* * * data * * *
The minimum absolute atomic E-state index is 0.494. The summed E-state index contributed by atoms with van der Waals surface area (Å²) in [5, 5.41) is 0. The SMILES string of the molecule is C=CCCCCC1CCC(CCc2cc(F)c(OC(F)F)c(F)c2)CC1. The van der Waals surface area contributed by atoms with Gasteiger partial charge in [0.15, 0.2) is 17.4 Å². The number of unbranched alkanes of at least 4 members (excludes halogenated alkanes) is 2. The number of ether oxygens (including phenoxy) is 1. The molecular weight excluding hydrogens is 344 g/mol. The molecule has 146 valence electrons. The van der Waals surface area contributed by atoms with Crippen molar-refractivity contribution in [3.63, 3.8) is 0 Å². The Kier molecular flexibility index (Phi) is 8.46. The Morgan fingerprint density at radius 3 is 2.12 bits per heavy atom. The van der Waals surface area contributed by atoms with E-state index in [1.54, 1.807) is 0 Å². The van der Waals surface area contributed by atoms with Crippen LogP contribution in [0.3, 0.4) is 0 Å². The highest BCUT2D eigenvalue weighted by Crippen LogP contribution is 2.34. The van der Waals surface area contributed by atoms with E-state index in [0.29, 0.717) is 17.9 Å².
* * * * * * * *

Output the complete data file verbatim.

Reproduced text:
The minimum absolute atomic E-state index is 0.494. The summed E-state index contributed by atoms with van der Waals surface area (Å²) in [5, 5.41) is 0. The SMILES string of the molecule is C=CCCCCC1CCC(CCc2cc(F)c(OC(F)F)c(F)c2)CC1. The van der Waals surface area contributed by atoms with Gasteiger partial charge in [0.15, 0.2) is 17.4 Å². The number of unbranched alkanes of at least 4 members (excludes halogenated alkanes) is 2. The number of ether oxygens (including phenoxy) is 1. The molecular weight excluding hydrogens is 344 g/mol. The molecule has 146 valence electrons. The van der Waals surface area contributed by atoms with Crippen molar-refractivity contribution in [3.63, 3.8) is 0 Å². The Kier molecular flexibility index (Phi) is 8.46. The Morgan fingerprint density at radius 3 is 2.12 bits per heavy atom. The van der Waals surface area contributed by atoms with E-state index in [1.54, 1.807) is 0 Å². The van der Waals surface area contributed by atoms with Crippen LogP contribution in [0.3, 0.4) is 0 Å². The highest BCUT2D eigenvalue weighted by Crippen LogP contribution is 2.34. The van der Waals surface area contributed by atoms with E-state index in [0.29, 0.717) is 17.9 Å².